The last couple generations of Hyundai Sonata were a little boring, with ho-hum anonymous aesthetics inside and out. It was a fine car, but it didn't exactly make a statement. The 2020 Sonata, on the other hand, screams its benefits from the mountaintops with an out-there design but the same focus on value that Hyundai has always held dear. Even if you're not exactly sold on the styling, the Sonata is worth your hard-earned money for so many other reasons.

Source: CNET Roadshow

The Hyundai Sonata N-Line Is Further Proof That Hyundai Performance Isn't Messing Around

The Hyundai Sonata N-Line Is Further Proof That Hyundai Performance Isn't Messing Around

For years, the U.S. market has known Hyundai as a brand that makes good road cars and kind of stops there. The company has been safe, like its longer factory warranties and its tendency to focus on what does well rather than what serves a more niche audience. But Hyundai is becoming more daring by the model, and the driving the Sonata N-Line performance trim doesn’t just emphasize that—it screams it from the lungs of the Sonata’s most powerful engine yet.

The upcoming Sonata N-Line, along with the other sportier variants Hyundai’s introduced recently, are further proof of what Hyundai wants to be: a company that not only makes good cars, but one that also makes good cars.

We all know the difference, and it’s a big one.

The Sonata N-Line, when it comes around late next year, will be the newest addition to Hyundai’s growing lineup of specialty-oriented models. Since 2015 alone, the company has introduced the separate Genesis luxury brand, which even offers a manual transmission in the G70 sedan despite knowing sales would be meager, along with performance N trims and the mid-grade N-Lines at regular Hyundai—variants that, although new, are good enough to challenge performance trims competitors have made for years. Then, there’s the mid-engine, rear-wheel drive RM19 prototype that’s as loud as it is wild.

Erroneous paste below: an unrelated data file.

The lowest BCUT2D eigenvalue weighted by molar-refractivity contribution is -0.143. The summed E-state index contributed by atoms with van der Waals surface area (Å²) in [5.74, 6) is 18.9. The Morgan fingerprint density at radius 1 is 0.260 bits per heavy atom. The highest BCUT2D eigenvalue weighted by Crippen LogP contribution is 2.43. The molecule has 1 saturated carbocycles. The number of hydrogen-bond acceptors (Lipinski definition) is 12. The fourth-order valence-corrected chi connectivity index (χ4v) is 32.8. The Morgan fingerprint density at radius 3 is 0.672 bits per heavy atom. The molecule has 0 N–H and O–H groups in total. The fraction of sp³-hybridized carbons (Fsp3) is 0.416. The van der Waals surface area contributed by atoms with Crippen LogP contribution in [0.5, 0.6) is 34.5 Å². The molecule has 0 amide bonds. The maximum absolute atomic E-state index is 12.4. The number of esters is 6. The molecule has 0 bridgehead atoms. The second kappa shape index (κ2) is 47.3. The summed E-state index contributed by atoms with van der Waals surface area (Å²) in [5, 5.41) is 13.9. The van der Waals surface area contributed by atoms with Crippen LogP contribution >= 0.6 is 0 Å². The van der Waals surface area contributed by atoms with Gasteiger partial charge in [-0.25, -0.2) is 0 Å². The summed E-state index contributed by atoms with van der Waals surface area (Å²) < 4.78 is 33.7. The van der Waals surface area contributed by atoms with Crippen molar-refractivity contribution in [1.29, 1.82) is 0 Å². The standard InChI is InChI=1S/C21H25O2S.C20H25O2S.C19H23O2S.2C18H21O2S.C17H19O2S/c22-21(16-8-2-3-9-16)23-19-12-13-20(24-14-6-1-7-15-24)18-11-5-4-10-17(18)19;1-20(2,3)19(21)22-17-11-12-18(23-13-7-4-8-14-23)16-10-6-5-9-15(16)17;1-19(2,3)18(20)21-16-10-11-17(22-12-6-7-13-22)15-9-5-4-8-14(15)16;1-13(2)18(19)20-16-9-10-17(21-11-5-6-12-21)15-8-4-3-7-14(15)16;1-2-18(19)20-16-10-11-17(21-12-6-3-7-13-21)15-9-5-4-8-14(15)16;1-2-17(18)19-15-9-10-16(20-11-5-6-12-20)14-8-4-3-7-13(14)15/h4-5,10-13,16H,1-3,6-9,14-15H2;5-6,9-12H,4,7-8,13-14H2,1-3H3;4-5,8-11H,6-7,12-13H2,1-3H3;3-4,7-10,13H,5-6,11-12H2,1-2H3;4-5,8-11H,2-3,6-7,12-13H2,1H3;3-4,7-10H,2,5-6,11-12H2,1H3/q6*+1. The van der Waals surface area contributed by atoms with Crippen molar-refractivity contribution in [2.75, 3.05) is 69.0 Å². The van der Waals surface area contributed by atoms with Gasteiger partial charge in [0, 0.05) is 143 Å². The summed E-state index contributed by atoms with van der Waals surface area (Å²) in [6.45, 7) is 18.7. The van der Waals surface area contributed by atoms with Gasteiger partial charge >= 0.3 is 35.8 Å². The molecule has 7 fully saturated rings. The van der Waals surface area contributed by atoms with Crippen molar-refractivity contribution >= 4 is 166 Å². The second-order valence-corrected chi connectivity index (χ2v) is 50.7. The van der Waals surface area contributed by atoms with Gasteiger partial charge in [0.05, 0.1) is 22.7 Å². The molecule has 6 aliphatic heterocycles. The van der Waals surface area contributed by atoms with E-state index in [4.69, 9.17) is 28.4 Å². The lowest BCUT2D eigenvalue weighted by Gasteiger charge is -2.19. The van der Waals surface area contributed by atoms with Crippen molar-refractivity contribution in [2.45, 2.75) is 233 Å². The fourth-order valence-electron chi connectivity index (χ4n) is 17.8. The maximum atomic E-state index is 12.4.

The N-Line will also be the top of the Sonata lineup in terms of performance, as Hyundai said at the launch of the 2020 Sonata that it doesn’t plan for the car to go “full N.” (Like Honda’s Si versus Type R, or Ford’s ST versus RS, Hyundai’s N-Line presents the step in the middle between the regular model of a car and the full-on performance trim, the N.)

The N-Line Sonata’s engine will make an estimated 290 horsepower and 310 lb-ft of torque, Hyundai said, and will come with an eight-speed dual-clutch automatic transmission. That’ll make it the most powerful Sonata ever, and far more powerful than any other Sonata Hyundai plans to offer—the other two engines on the car make a rated 180 and 191 HP, meaning it’s a huge jump to the N-Line.

The other main details Hyundai gave on the car were that it would come with 19-inch wheels that aren’t available on other Sonatas, while keeping the same front-drive layout. The prototype for the N-Line is still in camouflage, so at least some styling elements are hidden.

The two regular Sonata engines are almost disappointing next to the car’s new, sportier looks, since hitting the gas pedal is met with some groan and not a lot of go. But the N-Line solves that problem and then some, because next to the 180-HP turbo in the Sonata’s top Limited trim, the N-Line is a rocket.

After only a couple of minutes in what Hyundai called an “early production” prototype of the upcoming car, a few things were evident. It’s fast. It’s fun. It feels as sporty as the Sonata looks, whereas the regular Sonata does not. Its torque steer isn’t at all noticeable, despite the front-wheel drive.

The N-Line feels more planted and far more engaged than the normal model, and it lets a driver choose whether they’d like engine noise fed in through the speakers with a menu option rather than making them pull a fuse to get rid of it. Anyone who wants to fake it has a choice between “minimized,” “normal,” or “enhanced” sound, but it honestly sounds best when it’s off.

The N-Line, overall, just feels good. It feels like the Sonata that its new, more daring look was designed for, and it feels like yet another win for Hyundai in its pursuit of being a brand that does more than just make good cars. It feels like a win for Hyundai, a brand that makes good cars.

And we all know the difference.

Source: Jalopnik